Amid Covid-19 pandemic, son of taxi driver becomes Malaysia’s newest dollar billionaire

R. Loheswar
·2-min read
Tan Eng Kee (right) during Greatech Technology Berhad’s listing on the ACE market of Bursa Malaysia June 13, 2019. — Picture from Facebook/ Greatech Technology Berhad
Tan Eng Kee (right) during Greatech Technology Berhad’s listing on the ACE market of Bursa Malaysia June 13, 2019. — Picture from Facebook/ Greatech Technology Berhad

KUALA LUMPUR, Jan 15 — Tan Eng Kee never imagined he would become a billionaire after losing his father at age 13 but was now the country’s latest member of the exclusive club courtesy of his company, Greatech Technology’s listing in 2019.

Forbes reported today Greatech — which produces industrial automation equipment for a variety of different manufacturers — saw its shares jump 330 per cent in the past year, propelling Tan into the billionaires club with a net worth of just over US$1 billion (RM4.04 billion).

“I never had dreams of becoming a billionaire,” he told Forbes.

“I did not expect this at all. I have a simple life — I come to the office; do my job and I go home. Nothing changes because of this,” he told Forbes.

After the death of his father, a taxi driver, Tan started working at 16 at a bakery.

He then earned a certificate in mechanical engineering in 1991, and went on to work as a production planner for a precision tool company. Two years later borrowed RM10,000 from his mother to set up Greatech (M) Sdn Bhd.

In 1995 he enlisted school mate Khor Lean Heng, the company’s current chief operating officer, to join him.

That company went bust in 2001 but the duo then started Greatech Integration to produce semi-automated and automated equipment for the consumer electronics sector. Greatech expanded into the semiconductor industry in 2002 and to the solar sector in 2010.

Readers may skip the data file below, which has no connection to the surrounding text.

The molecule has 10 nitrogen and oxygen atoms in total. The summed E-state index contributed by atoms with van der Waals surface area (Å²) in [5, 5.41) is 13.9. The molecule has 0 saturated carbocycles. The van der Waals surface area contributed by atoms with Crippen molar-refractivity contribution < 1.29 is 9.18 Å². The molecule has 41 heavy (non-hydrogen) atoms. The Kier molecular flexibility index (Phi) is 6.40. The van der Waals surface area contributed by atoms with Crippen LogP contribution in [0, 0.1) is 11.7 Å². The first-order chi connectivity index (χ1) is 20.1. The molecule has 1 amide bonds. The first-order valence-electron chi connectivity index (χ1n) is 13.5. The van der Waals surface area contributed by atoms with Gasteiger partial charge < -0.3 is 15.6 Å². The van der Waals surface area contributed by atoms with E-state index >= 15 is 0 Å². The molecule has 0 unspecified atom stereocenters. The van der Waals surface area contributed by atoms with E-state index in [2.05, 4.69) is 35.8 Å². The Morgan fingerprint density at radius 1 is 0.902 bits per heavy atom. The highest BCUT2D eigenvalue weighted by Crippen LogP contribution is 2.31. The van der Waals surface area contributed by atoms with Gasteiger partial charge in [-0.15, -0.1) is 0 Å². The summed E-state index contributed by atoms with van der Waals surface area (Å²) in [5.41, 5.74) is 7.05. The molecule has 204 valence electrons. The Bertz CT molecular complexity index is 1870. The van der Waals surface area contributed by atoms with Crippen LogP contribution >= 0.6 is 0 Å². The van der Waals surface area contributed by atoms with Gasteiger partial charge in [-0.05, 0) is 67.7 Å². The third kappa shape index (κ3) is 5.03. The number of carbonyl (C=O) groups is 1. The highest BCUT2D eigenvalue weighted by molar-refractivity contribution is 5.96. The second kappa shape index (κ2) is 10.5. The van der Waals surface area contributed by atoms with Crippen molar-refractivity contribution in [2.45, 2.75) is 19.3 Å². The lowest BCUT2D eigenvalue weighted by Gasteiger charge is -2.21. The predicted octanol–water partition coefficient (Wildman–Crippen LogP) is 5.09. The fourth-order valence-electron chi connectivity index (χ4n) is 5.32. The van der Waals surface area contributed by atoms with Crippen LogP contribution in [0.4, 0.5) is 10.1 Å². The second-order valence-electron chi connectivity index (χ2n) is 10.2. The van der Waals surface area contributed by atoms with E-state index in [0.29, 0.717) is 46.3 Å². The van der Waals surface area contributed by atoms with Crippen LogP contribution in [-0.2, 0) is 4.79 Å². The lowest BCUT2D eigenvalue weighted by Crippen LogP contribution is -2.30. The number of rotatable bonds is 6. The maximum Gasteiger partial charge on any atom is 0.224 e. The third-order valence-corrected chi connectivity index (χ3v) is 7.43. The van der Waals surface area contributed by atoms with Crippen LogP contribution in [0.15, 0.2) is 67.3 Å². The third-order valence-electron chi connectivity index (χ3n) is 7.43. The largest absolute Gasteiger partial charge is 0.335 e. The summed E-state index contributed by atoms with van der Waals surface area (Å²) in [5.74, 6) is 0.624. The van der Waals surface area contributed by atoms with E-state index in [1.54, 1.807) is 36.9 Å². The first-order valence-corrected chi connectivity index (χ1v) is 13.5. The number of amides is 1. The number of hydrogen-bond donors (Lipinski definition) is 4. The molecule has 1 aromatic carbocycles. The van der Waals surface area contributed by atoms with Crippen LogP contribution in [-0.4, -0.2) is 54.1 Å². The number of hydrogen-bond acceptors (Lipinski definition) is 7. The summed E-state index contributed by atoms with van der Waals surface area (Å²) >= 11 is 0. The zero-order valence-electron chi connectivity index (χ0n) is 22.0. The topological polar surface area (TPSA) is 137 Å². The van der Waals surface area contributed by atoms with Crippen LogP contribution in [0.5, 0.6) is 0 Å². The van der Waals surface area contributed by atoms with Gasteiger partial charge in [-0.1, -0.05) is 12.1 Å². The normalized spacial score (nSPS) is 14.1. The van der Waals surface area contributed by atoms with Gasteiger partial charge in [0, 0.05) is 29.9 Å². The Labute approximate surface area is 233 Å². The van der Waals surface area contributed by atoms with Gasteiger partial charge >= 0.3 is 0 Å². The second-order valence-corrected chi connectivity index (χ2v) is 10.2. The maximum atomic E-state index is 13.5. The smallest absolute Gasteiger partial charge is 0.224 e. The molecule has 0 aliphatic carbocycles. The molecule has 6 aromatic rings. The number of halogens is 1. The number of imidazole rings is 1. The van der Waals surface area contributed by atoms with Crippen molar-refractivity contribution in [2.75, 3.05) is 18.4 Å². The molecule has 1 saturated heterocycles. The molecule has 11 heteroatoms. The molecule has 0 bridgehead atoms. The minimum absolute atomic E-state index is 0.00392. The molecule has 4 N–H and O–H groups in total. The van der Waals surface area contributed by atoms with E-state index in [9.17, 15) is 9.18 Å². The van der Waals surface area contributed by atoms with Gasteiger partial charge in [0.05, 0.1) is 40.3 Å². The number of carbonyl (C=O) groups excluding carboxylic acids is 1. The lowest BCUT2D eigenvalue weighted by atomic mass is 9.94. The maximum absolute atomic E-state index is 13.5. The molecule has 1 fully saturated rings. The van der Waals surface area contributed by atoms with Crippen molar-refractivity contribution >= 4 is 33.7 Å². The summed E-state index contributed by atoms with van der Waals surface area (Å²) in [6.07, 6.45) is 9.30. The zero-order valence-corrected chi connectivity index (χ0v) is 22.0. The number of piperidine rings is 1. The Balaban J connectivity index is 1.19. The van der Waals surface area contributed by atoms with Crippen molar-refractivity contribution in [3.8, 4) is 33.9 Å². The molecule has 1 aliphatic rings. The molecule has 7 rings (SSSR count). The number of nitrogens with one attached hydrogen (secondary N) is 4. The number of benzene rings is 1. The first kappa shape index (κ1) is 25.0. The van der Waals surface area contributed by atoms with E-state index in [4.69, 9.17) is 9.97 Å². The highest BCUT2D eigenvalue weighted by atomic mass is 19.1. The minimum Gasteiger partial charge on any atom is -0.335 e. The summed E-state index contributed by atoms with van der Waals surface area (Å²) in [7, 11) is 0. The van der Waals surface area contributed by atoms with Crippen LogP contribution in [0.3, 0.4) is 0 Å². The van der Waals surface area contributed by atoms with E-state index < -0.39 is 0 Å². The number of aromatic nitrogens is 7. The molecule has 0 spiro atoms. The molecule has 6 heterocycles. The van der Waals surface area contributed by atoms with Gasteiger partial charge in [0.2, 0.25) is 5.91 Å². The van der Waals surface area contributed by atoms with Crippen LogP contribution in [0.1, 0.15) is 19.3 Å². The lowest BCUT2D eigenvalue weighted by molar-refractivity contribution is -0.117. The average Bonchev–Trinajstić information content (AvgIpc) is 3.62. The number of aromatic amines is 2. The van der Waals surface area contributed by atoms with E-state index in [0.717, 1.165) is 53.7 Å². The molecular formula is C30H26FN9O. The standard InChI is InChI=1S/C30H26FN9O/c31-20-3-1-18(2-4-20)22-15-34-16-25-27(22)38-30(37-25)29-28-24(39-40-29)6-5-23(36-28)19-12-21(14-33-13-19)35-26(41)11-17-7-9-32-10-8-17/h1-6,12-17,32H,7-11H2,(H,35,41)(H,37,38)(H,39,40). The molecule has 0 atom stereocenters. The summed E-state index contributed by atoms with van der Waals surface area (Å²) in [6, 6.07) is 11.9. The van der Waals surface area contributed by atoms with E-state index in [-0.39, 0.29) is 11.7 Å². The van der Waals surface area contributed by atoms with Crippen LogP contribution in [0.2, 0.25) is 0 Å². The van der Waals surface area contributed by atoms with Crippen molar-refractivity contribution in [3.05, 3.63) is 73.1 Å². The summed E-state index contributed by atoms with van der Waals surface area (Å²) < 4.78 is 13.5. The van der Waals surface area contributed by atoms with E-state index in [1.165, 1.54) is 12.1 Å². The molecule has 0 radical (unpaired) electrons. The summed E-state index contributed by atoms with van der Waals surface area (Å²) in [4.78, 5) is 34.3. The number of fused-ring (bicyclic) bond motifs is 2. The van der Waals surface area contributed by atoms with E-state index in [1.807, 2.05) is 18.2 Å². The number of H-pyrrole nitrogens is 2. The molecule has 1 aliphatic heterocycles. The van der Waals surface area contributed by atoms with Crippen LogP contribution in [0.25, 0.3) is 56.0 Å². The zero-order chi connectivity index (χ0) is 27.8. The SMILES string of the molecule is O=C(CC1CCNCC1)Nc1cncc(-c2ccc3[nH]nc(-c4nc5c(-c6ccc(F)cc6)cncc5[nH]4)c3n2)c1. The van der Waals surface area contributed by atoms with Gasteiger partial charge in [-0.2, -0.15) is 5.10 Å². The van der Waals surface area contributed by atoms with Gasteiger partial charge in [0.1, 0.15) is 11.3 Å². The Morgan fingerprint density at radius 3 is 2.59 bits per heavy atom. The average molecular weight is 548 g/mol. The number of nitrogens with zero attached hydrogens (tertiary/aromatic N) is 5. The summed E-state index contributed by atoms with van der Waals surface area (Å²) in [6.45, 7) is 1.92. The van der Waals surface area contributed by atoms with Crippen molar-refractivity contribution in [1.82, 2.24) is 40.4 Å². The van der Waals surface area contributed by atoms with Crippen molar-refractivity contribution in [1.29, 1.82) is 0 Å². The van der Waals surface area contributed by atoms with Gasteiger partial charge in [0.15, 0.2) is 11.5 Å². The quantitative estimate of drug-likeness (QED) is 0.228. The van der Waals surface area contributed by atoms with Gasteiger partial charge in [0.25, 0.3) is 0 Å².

According to Forbes, sales for the nine months ended September 30, 2020 were up 17 per cent to RM184.78 million while net profit jumped 64 per cent to RM59.338 million.

The company was making huge profits as demand for electric vehicles and solar energy was increasing.

“Renewable energy and electric vehicles are hot now,” said Tan.

Greatech makes automated equipment for production lines for medical device makers to renewable energy producers to semiconductor companies.

Despite the pandemic, Tan told Forbes that all eight of his factories are up and running and the company, of which more than 50 per cent are from abroad, is doing better than ever.

“Our business is getting stronger,” says Tan, who’s gearing up for further growth.

Greatech is set to continue to grow after it expanded its capacity with a newly assembled plant in Batu Kawan while planning to open several offices in Illinois and Arizona in the United States.

Tan is also upbeat on his firm’s prospects.

“We will benefit from the importance being placed on ESG (environmental, social and governance) as companies move toward achieving zero-carbon status,” he was quoted saying by Forbes.

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